Why is so little fantasy 'colonial', 'imperial' or 'New World'?

edited August 2011 in Story Games
I'm talking mainly here about D&D and D&D-style campaign settings - but feel free to contribute with any other fantasy settings.

(a) Why is it that fantasy settings typically have ethnically homogenous nation-states and not client states and colonies?

(b) Why is it that 'European' fantasy countries aren't clear analogues of real-world European countries but non-European fantasy countries typically are?

(c) Why do few fantasy settings have 'imperialism', 'immigration' or 'colonisation' as a theme?

(d) Why are there more crumbling or vanished empires than new polities?

It would be simple to say that people who are most familiar with Europe need to make 'European' fantasy countries different, while just being 'like China' is enough to make Kara-Tur different. Perhaps people who are most familiar with Europe create fantasy settings that reflect the idea of 'nations' as they arose in early modern Europe.

But Paizo and Wizards of the Coast are both based in the United States, and my impression is that most RPG companies are as well (or at least in North America). Isn't there a desire to use fantasy to tell stories of colonisation and immigration, to create US-like and Canada-like and Mexico-like fantasy countries that aren't obvious analogues like Maztica?

It's true that the pseudo-medieval period is a little before 1492, but:

(a) The age of colonisation has been done in fantasy settings, I'm thinking in particular of Maztica. There, however, an obvious analogue was used. It could have just as easily been (I would have thought) a Mesoamerican-style country in the same way the Dalelands are European-style.

(b) Themes of colonisation could easily be explored without the age of colonisation. The Anglo-Saxons are named after two waves of colonisers, and they were colonised in turn by the Normans!

Am I missing something? I'd love to hear your thoughts.

(To give you some context, I'm an Australian who's been thinking about how to write fantasy in vaguely Australasia-style countries/colonies. I'm also fiddling with the Awen character creation rules to see if they can create more 'colonial' settings.)
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Comments

  • Isn't human/elf tension from deforestation a common troupe? Doesn't D&D model the adventures of Cortez really well?
  • Vanished empires make for dungeons and non-human immigration. That makes for more combat, a strength of AD&D stystems, and for less social conflict, a weakness of those systems.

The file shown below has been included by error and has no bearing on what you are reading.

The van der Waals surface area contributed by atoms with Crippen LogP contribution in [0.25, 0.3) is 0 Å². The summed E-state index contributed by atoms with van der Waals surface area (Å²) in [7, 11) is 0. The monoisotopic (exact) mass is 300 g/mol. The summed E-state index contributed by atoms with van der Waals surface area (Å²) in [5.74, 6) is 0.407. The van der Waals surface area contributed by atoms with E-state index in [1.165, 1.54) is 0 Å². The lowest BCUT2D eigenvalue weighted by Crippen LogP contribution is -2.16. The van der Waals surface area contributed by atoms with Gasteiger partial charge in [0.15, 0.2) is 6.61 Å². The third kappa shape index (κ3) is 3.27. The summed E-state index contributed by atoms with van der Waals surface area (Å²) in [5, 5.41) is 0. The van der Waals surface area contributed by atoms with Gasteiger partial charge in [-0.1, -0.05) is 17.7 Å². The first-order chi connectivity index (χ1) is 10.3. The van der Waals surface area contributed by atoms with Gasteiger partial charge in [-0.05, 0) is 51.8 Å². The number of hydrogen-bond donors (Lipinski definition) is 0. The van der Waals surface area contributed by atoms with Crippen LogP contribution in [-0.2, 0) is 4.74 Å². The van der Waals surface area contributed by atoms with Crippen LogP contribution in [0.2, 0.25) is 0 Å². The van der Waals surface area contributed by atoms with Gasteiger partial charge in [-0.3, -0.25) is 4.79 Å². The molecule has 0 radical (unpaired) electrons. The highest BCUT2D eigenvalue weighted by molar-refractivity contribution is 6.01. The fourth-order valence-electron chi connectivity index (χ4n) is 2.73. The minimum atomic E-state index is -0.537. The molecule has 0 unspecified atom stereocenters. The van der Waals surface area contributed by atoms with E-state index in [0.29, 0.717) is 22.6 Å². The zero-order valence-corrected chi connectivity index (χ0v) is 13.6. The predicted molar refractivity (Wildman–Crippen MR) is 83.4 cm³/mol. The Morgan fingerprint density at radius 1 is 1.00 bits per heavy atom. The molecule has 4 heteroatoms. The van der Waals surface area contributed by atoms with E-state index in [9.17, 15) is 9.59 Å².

• edited August 2011
    At least in the case of Pathfinder, the answer is "you're not familiar with their setting."

    Golarion is intentionally a pastiche setting. Different countries have different genre tropes. Some of the countries are certainly explicit analogues for European nations - Irrisen is Russia, there are TWO analogues for revolutionary France (Andoran for republican idealism, Galt for the terror), while others are not.
    Nonetheless, the setting is full of the rise and fall of empires and the legacy of waves of various invasions. The "current time" of the game is set when most of the great Western empires are waning and giving way to younger, more vital nations, but the legacy of colonialism is certainly explored. Qadira is the semi-independent westernmost province of a great Caliphate that stretches out to the east of the mapped world of the sourcebooks, and Qadira's relationship to its rulers is a big part of that setting's politics. Nidal is a client state of ancient, decadent Cheliax that won its independence as a reward for helping the winning side in a secession struggle, and is now trying to exert its influence on its former master. And so on.

    There is even one country explicitly dedicated to issues of colonialism in the most explicit and straightforward sense. Sargava is a colony of white Cheliaxians who conquered a section of the black Mwangi Expanse to set up plantations, exploit natural resources, etc. Sargava was maintained by Cheliax's power, but in the wake of Cheliax's civil war the colonists are now on their own.
  • Thanks for those details, Sam! You're right that I haven't looked very deeply at Golarion. Are there adventures that make use of these colonial tensions or are they left mainly to the setting books?

    Marshall, I think you're probably right about the empires. It's also easier to keep track that X nation is full of elves and Y nation is full of orcs, rather than Y is the homeland of the elves, but most of them left, but some are now returning, but others have spread out, etc.

    Wilmer, I'm not sure that the tensions between elves and humans in many settings are quite the same. I see that more as competition for resources rather than the colonisation of the lands of one people by another. But I suppose it really depends on how individual GMs run with it.